core and the HK genes. There were eight major clades from the EC that were largely consistent with the HK phylogeny (Fig. 1). One major difference between the two phylogenies was the placement of A. salmonicida (clade 7) and A. hydrophila and A. dhakensis (clade 2). In the EC phylogeny, they form one strongly supported clade, but in the HK phylogeny they are separated by two well- supported nodes (Fig. 1). This suggests that other components of the genome are forcing A. hydrophila and A. salmonicida together in the expanded core phylogeny. Due to the limited resolution, the RP phylogeny did not provide additional support. A strict core phylogeny using only ortholog groups present in all 56 taxa shared the topology of the EC tree, suggesting that the conflict with the HK method was due to genes present in 100% of the genomes (see Fig. S2 in the supplemental material). One should consider, how- ever, that the EC phylogeny may have inherent biases which might lead to an inaccurate depiction of organismal phylogeny. At this point, we cannot establish which topology is correct, since gene transfer between divergent groups has the potential to lead to trees from concatenated data sets that do not reflect the vertical inher- itance (19). Gene transfer frequency is usually biased toward close relatives, thus reinforcing the signal due to shared ancestry (53, 54). In contrast, highways of gene sharing between more distant species can obscure the vertical phylogenetic signal due to shared ancestry (51, 55). For phylogenetic relationships within each of the clades 1 through 7, the HK and EC phylogenies appear to approximate organismal phylogeny (Fig. 1). On the other hand, relationships between these clades remain ambiguous. Differences in substitution rates and saturation with substitutions make it difficult to apply ANI and isDDH to higher taxonomic levels. Fu- ture work will need to include the evaluation of the 2,710 individ- ual trees from the EC analysis in a combined analysis, such as the one described by Bansal, Alm, and Kellis (56), to determine the major conflicting phylogenetic signals retained in these genomes. Even so, both the HK and EC phylogenies provided more infor- mation regarding the relationships of different Aeromonas species than previous MLSA studies.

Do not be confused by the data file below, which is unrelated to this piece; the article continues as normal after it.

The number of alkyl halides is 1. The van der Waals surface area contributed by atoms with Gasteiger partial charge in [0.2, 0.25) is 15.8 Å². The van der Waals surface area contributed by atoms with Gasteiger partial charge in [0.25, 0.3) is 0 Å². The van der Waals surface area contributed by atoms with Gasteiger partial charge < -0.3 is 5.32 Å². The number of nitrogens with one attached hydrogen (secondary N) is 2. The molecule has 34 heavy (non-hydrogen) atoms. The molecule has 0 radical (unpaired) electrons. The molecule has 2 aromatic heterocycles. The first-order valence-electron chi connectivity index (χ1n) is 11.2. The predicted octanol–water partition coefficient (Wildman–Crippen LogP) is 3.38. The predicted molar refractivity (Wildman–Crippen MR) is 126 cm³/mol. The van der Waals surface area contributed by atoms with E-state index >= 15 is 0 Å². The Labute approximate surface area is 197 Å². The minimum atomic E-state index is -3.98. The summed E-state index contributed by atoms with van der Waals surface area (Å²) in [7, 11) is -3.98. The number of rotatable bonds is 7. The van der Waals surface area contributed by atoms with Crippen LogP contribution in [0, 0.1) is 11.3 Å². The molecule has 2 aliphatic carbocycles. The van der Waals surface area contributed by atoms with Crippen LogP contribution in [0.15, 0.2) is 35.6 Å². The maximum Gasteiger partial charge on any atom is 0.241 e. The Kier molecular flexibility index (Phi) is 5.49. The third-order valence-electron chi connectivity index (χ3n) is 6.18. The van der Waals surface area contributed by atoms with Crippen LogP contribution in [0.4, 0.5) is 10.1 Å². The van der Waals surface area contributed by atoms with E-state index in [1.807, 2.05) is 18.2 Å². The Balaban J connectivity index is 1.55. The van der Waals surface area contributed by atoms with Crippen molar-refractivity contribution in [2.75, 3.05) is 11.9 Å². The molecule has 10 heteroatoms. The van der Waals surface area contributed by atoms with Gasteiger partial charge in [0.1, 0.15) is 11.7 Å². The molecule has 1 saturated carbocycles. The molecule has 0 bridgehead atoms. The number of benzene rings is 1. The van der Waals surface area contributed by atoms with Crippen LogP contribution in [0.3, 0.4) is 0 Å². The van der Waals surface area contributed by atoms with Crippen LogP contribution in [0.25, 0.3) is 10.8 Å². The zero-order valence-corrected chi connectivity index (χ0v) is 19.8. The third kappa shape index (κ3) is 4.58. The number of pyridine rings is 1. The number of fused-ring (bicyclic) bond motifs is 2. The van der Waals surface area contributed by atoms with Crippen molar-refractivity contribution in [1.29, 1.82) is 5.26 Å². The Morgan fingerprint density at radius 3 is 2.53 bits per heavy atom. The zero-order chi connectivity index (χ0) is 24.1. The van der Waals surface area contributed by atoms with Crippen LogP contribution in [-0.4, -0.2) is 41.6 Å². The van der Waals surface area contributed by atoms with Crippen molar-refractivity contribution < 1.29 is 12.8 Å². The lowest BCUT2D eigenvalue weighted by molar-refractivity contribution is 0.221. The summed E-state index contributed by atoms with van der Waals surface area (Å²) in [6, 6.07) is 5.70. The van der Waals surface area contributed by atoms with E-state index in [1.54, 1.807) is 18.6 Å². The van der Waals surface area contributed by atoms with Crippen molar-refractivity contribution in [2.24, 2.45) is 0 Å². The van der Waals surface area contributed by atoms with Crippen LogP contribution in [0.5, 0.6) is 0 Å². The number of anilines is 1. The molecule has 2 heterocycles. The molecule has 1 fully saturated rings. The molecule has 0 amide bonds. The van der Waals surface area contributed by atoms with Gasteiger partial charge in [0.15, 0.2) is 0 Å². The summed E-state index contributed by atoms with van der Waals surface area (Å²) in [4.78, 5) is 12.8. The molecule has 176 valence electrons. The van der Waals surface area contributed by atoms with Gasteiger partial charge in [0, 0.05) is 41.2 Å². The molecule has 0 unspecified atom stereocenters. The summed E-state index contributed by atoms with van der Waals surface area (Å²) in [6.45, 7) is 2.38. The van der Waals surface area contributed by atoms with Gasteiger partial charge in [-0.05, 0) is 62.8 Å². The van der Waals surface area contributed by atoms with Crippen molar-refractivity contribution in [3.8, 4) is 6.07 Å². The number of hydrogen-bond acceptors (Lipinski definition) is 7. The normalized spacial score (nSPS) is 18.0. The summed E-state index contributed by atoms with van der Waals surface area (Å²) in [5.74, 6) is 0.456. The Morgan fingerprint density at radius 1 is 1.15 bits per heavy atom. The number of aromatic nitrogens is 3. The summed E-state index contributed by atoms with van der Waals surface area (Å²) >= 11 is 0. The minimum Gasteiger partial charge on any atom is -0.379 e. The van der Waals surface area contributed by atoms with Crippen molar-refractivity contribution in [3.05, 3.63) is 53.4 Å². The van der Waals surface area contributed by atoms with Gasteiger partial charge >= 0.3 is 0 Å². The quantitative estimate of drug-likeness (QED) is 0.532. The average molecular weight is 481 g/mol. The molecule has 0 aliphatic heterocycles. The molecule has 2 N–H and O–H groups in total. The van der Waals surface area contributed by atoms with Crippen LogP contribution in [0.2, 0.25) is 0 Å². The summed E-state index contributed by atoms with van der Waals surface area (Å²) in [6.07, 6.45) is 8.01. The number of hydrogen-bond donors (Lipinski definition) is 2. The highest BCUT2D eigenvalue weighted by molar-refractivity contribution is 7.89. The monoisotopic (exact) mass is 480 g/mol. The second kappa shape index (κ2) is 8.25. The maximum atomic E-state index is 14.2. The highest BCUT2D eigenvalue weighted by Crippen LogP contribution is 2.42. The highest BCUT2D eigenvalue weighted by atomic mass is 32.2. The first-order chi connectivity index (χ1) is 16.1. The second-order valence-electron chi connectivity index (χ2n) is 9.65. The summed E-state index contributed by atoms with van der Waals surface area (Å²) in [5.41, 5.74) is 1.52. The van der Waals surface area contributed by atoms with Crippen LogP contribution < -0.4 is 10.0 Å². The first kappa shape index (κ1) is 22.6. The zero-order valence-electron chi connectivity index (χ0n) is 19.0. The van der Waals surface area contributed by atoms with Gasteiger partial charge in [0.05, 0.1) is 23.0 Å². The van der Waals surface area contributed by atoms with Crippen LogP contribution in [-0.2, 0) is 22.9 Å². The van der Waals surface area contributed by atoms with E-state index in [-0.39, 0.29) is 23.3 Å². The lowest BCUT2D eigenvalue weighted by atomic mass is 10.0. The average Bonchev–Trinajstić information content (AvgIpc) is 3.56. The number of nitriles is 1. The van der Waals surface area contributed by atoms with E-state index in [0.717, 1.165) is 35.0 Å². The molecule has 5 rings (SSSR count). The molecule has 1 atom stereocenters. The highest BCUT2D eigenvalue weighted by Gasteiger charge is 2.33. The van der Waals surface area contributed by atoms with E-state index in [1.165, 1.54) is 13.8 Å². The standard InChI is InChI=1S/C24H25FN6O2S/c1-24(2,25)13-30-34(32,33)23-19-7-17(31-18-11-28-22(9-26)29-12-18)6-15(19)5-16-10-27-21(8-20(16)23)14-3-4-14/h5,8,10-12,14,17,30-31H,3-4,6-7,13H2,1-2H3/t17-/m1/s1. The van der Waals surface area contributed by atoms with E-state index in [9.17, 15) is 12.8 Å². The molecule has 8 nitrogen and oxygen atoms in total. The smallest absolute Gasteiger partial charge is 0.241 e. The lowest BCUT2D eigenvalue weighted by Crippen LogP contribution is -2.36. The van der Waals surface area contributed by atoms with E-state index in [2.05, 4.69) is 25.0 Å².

Fabrice Hoff 3 , Pierre Boissery 4 , Florian Holon 5 & Julie Deter 1,5
The aesthetic value of landscapes contributes to human well-being. However, studies which have investigated the link between biodiversity and ecosystem services have not taken aesthetic value into account. In this study we evaluated how the aesthetics of coralligenous reefs, a key marine ecosystem in the Mediterranean, is perceived by the general public and how aesthetic preferences are related to biodiversity facets (taxonomic, phylogenetic and functional diversities). We performed both biodiversity measures and online-surveys of aesthetic perception on photographic quadrats sampled along the French Mediterranean coast. Our results show that species richness and functional richness have a significant positive effect on aesthetic value. Most of the ecological literature, exploring the relationship between biodiversity and ecosystem functioning and service has focused so far on ‘economical’ aspects of biodiversity (provision or regulation). Our results illustrate that cultural facets, such as ‘beauty’, should also be central in our motivations to preserve ecological diversity.